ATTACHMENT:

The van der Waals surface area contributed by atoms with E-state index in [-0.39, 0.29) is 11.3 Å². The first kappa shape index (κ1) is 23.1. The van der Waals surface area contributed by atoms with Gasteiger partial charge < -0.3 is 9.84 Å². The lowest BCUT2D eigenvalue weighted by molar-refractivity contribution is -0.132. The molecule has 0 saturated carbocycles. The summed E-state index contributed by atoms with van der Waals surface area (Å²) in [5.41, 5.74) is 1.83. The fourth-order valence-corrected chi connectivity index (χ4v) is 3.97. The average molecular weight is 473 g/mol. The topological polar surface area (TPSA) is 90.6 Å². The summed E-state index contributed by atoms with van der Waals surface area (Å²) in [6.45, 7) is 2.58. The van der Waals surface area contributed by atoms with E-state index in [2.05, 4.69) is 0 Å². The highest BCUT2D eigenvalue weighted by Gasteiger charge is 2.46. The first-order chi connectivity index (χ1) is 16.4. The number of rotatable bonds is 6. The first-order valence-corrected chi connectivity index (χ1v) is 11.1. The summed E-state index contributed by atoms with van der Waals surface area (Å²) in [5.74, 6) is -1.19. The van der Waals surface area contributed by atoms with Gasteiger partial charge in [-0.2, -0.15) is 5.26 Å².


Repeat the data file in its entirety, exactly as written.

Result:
The van der Waals surface area contributed by atoms with E-state index in [-0.39, 0.29) is 11.3 Å². The first kappa shape index (κ1) is 23.1. The van der Waals surface area contributed by atoms with Gasteiger partial charge < -0.3 is 9.84 Å². The lowest BCUT2D eigenvalue weighted by molar-refractivity contribution is -0.132. The molecule has 0 saturated carbocycles. The summed E-state index contributed by atoms with van der Waals surface area (Å²) in [5.41, 5.74) is 1.83. The fourth-order valence-corrected chi connectivity index (χ4v) is 3.97. The average molecular weight is 473 g/mol. The topological polar surface area (TPSA) is 90.6 Å². The summed E-state index contributed by atoms with van der Waals surface area (Å²) in [6.45, 7) is 2.58. The van der Waals surface area contributed by atoms with E-state index in [2.05, 4.69) is 0 Å². The highest BCUT2D eigenvalue weighted by Gasteiger charge is 2.46. The first-order chi connectivity index (χ1) is 16.4. The number of rotatable bonds is 6. The first-order valence-corrected chi connectivity index (χ1v) is 11.1. The summed E-state index contributed by atoms with van der Waals surface area (Å²) in [5.74, 6) is -1.19. The van der Waals surface area contributed by atoms with Gasteiger partial charge in [-0.2, -0.15) is 5.26 Å².